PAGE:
“If they’re in there for a drug offense, they should have drug treatment—and if that’s the only crime, it should be mandatory drug treatment, not prison,” Biden said.

But a few moments later he seemed to suggest that the forced treatment should occur during—and not instead of—prison sentences.

“Everyone in prison who is there for a major drug offense—they’re addicted—they should be in mandatory drug treatment in prison, mandatory in prison.”

“What we’re trying to do is change the dynamic of what makes society overall safer and what’s more fair for the people who have been convicted, rightly or wrongly. It’s the wisest thing to do,” he said. “The whole idea is how do we reduce violence and crime in America and, at the same time, do it in a way that is also fair to giving people a second chance.”

In earlier remarks, on Friday, Biden separately said that he’s “keeping my promise that no one should be in jail for merely using or possessing marijuana” and “the records, which hold up people from being able to get jobs and the like, should be totally expunged. Totally expunged.”

“You can’t sell it,” the president added. “But if it’s just use, you’re completely free.”

That’s a problem from advocates’ perspective. Biden might have pardoned about 6,500 people who’ve committed marijuana possession offenses at the federal level, plus those who’ve violated the law in Washington, D.C., but activists say the relief should extend to people with sales convictions.

Activists with Students for Sensible Drug Policy (SSDP), Last Prisoner Project (LPP) and DCMJ staged protests outside of the White House on Monday to call attention to that issue, demanding that Biden release the estimated 2,800 people currently in federal prison for marijuana convictions that aren’t limited to simple possession.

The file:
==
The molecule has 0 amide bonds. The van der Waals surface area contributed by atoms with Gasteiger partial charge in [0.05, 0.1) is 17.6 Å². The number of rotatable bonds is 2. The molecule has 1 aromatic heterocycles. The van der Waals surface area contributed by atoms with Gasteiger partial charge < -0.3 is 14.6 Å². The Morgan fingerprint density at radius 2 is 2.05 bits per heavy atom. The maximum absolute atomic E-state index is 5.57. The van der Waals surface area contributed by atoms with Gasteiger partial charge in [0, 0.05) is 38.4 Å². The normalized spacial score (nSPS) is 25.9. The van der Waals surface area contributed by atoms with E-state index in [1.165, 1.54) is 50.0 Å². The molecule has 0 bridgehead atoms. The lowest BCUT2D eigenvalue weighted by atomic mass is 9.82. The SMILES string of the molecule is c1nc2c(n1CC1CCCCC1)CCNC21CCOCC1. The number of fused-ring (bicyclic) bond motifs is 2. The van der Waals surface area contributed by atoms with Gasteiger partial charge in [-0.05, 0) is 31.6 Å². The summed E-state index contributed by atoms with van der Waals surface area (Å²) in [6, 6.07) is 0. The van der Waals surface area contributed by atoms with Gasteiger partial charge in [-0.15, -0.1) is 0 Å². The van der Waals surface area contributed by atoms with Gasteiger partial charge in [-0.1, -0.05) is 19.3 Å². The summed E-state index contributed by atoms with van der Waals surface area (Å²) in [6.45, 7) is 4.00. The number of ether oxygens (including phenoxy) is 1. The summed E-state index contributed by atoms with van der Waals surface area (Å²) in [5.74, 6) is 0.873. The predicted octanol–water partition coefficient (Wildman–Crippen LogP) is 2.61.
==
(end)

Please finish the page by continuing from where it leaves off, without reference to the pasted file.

Meanwhile, the Justice Department and U.S. Department and Health and Human Services (HHS) have committed to quickly carry out the separate scheduling review the president directed, which could result in a recommendation to place cannabis in a lower schedule or remove it altogether, effectively legalizing the plant under federal law.

HHS Secretary Xavier Becerra has said officials will “work as quickly as we can” to complete the analysis of cannabis scheduling per the president’s directive.

The Department of Justice, for its part, “will expeditiously administer the President’s proclamation, which pardons individuals who engaged in simple possession of marijuana, restoring political, civil, and other rights to those convicted of that offense,” a department spokesperson said.

Labor Secretary Marty Walsh said that officials will be working diligently to ensure that people who received a pardon for federal marijuana offenses under the presidential proclamation are not impeded from future job opportunities.

Vice President Kamala Harris said this month that voters should elect lawmakers who support marijuana reform so that Congress can enact a “uniform approach” to the issue in light of the president’s cannabis pardons.

A series of polls have shown that Americans strongly support the president’s pardon action, and they also don’t think that marijuana should be federally classified as a Schedule I drug.

Activists Stage White House Protest To Push Biden To Release Marijuana Prisoners